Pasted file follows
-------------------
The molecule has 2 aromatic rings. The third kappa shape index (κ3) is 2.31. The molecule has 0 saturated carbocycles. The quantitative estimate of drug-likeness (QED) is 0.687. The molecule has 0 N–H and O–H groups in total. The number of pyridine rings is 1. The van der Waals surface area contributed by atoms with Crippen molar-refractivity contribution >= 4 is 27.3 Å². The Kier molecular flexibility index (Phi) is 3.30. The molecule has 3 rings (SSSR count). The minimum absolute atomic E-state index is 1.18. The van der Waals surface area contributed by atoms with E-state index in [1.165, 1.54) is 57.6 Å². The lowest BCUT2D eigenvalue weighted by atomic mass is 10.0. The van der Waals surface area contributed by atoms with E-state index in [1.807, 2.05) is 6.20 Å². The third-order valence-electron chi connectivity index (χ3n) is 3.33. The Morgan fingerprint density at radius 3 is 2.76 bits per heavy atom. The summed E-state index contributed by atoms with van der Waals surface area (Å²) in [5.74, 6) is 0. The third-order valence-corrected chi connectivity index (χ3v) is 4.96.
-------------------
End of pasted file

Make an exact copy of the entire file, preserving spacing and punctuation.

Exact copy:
The molecule has 2 aromatic rings. The third kappa shape index (κ3) is 2.31. The molecule has 0 saturated carbocycles. The quantitative estimate of drug-likeness (QED) is 0.687. The molecule has 0 N–H and O–H groups in total. The number of pyridine rings is 1. The van der Waals surface area contributed by atoms with Crippen molar-refractivity contribution >= 4 is 27.3 Å². The Kier molecular flexibility index (Phi) is 3.30. The molecule has 3 rings (SSSR count). The minimum absolute atomic E-state index is 1.18. The van der Waals surface area contributed by atoms with E-state index in [1.165, 1.54) is 57.6 Å². The lowest BCUT2D eigenvalue weighted by atomic mass is 10.0. The van der Waals surface area contributed by atoms with E-state index in [1.807, 2.05) is 6.20 Å². The third-order valence-electron chi connectivity index (χ3n) is 3.33. The Morgan fingerprint density at radius 3 is 2.76 bits per heavy atom. The summed E-state index contributed by atoms with van der Waals surface area (Å²) in [5.74, 6) is 0. The third-order valence-corrected chi connectivity index (χ3v) is 4.96.